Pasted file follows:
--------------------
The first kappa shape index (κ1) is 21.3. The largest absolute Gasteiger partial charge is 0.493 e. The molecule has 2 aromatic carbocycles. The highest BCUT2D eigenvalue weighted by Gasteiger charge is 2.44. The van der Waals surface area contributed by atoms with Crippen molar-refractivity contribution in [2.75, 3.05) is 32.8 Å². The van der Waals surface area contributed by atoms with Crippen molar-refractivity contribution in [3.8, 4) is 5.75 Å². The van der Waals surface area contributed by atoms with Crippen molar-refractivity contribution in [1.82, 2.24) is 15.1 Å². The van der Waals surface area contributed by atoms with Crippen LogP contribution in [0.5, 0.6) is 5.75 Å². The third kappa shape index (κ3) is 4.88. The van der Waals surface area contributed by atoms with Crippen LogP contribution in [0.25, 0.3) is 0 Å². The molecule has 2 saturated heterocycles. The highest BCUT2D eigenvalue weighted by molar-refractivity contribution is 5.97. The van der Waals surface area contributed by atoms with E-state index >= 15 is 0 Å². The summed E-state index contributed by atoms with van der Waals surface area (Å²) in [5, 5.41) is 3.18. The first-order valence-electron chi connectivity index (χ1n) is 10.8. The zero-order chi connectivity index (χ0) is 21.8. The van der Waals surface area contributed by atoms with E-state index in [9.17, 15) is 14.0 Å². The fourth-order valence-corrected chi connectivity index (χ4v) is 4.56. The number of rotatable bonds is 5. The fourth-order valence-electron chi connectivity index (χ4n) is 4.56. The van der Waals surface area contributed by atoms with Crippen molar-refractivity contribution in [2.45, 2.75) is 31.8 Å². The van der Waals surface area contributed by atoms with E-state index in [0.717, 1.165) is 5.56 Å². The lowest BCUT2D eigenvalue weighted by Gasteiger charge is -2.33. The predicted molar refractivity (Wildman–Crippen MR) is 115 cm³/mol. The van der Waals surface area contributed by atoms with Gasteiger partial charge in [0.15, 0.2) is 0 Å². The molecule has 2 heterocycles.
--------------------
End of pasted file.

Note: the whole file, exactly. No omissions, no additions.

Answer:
The first kappa shape index (κ1) is 21.3. The largest absolute Gasteiger partial charge is 0.493 e. The molecule has 2 aromatic carbocycles. The highest BCUT2D eigenvalue weighted by Gasteiger charge is 2.44. The van der Waals surface area contributed by atoms with Crippen molar-refractivity contribution in [2.75, 3.05) is 32.8 Å². The van der Waals surface area contributed by atoms with Crippen molar-refractivity contribution in [3.8, 4) is 5.75 Å². The van der Waals surface area contributed by atoms with Crippen molar-refractivity contribution in [1.82, 2.24) is 15.1 Å². The van der Waals surface area contributed by atoms with Crippen LogP contribution in [0.5, 0.6) is 5.75 Å². The third kappa shape index (κ3) is 4.88. The van der Waals surface area contributed by atoms with Crippen LogP contribution in [0.25, 0.3) is 0 Å². The molecule has 2 saturated heterocycles. The highest BCUT2D eigenvalue weighted by molar-refractivity contribution is 5.97. The van der Waals surface area contributed by atoms with E-state index >= 15 is 0 Å². The summed E-state index contributed by atoms with van der Waals surface area (Å²) in [5, 5.41) is 3.18. The first-order valence-electron chi connectivity index (χ1n) is 10.8. The zero-order chi connectivity index (χ0) is 21.8. The van der Waals surface area contributed by atoms with E-state index in [9.17, 15) is 14.0 Å². The fourth-order valence-corrected chi connectivity index (χ4v) is 4.56. The number of rotatable bonds is 5. The fourth-order valence-electron chi connectivity index (χ4n) is 4.56. The van der Waals surface area contributed by atoms with Crippen molar-refractivity contribution in [2.45, 2.75) is 31.8 Å². The van der Waals surface area contributed by atoms with E-state index in [0.717, 1.165) is 5.56 Å². The lowest BCUT2D eigenvalue weighted by Gasteiger charge is -2.33. The predicted molar refractivity (Wildman–Crippen MR) is 115 cm³/mol. The van der Waals surface area contributed by atoms with Gasteiger partial charge in [0.15, 0.2) is 0 Å². The molecule has 2 heterocycles.